Exemplified by the COVID-19 pandemic, contractual force majeure provisions can serve to protect contracting parties but can also place the risk of nonperformance on parties if the specific elements of the provision cannot be met. The current federal regulations governing government procurement in the United States lack the proper blend of uniformity and flexibility necessary to promote efficient contracting and risk assessment for both federal contractors and government agencies. Specifically, the current force majeure-like provision within the Federal Acquisition Regulation—the excusable delay provision—struggles to perfect this balance and puts government contractors in an unstable position of risk and decreased bargaining. This note examines the current US Federal Acquisition Regulation and its force majeure provision, compares the US provision with that of Canada’s federal regulatory framework, and suggests an adoption of the Canadian provision’s language to make for a more efficient and balanced US provision. More specifically, this note argues that a modified version of the US force majeure provision will continue to insulate the federal government from the risks that could adversely affect not only the national economy but also the public welfare and local economies, while also placing contractors in a less hostile and more efficient contracting environment.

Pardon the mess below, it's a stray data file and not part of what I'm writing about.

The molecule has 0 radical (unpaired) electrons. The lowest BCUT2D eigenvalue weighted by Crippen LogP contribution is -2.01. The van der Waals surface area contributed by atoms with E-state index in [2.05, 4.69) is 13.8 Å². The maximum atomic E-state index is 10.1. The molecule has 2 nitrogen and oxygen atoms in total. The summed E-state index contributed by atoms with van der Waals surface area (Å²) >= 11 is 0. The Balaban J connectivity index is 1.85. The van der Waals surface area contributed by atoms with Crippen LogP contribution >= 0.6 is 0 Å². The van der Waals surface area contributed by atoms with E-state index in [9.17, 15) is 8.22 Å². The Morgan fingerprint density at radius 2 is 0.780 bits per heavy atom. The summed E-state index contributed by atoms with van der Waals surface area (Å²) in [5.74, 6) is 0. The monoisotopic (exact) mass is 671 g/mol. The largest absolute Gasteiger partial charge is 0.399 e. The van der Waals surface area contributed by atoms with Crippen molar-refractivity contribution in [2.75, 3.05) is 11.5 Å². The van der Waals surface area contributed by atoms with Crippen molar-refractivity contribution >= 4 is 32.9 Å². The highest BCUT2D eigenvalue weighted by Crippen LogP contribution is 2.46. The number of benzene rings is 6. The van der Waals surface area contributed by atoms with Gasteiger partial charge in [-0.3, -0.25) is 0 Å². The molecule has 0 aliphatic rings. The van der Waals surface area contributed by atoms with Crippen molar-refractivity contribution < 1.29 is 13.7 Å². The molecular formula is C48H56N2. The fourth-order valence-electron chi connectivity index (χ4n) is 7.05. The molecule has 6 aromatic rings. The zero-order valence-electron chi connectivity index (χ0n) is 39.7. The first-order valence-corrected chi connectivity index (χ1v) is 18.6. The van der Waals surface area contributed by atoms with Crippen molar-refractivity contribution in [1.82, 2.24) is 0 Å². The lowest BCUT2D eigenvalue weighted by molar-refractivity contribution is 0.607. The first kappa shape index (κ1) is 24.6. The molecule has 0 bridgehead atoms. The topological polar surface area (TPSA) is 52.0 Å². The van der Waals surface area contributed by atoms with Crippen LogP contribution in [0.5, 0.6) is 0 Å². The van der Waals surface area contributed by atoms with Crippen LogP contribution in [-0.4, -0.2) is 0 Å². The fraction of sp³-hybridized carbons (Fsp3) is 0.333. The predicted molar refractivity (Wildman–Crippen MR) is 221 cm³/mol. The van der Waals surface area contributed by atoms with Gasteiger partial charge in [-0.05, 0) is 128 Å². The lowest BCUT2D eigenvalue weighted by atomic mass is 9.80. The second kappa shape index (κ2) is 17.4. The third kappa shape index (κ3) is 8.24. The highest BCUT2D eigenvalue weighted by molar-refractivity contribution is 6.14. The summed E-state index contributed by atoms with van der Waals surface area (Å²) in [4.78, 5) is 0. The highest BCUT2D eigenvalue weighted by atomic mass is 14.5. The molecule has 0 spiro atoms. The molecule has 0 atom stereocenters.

Alexandra L. Noetzel,
Balancing Efficiency and the Public Interest: A Comparative Analysis of Force Majeure Defaults in Government Contracting,
87 Brook. L. Rev.
Available at: https://brooklynworks.brooklaw.edu/blr/vol87/iss4/11